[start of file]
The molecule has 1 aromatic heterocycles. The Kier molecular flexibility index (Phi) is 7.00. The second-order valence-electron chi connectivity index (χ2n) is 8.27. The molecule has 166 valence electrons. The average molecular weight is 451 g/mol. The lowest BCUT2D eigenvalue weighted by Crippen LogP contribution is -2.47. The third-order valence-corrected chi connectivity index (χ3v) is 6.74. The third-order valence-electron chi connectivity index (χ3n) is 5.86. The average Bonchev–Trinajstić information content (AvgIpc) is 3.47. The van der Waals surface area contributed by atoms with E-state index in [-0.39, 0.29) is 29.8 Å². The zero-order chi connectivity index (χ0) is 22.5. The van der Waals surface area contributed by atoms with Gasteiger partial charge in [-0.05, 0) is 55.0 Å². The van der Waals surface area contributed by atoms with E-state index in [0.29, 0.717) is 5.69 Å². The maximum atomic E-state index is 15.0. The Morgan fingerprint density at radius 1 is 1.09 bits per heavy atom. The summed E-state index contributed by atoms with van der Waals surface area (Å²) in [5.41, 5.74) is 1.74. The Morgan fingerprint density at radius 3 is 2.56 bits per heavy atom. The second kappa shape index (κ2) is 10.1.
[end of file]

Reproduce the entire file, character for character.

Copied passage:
The molecule has 1 aromatic heterocycles. The Kier molecular flexibility index (Phi) is 7.00. The second-order valence-electron chi connectivity index (χ2n) is 8.27. The molecule has 166 valence electrons. The average molecular weight is 451 g/mol. The lowest BCUT2D eigenvalue weighted by Crippen LogP contribution is -2.47. The third-order valence-corrected chi connectivity index (χ3v) is 6.74. The third-order valence-electron chi connectivity index (χ3n) is 5.86. The average Bonchev–Trinajstić information content (AvgIpc) is 3.47. The van der Waals surface area contributed by atoms with E-state index in [-0.39, 0.29) is 29.8 Å². The zero-order chi connectivity index (χ0) is 22.5. The van der Waals surface area contributed by atoms with Gasteiger partial charge in [-0.05, 0) is 55.0 Å². The van der Waals surface area contributed by atoms with E-state index in [0.29, 0.717) is 5.69 Å². The maximum atomic E-state index is 15.0. The Morgan fingerprint density at radius 1 is 1.09 bits per heavy atom. The summed E-state index contributed by atoms with van der Waals surface area (Å²) in [5.41, 5.74) is 1.74. The Morgan fingerprint density at radius 3 is 2.56 bits per heavy atom. The second kappa shape index (κ2) is 10.1.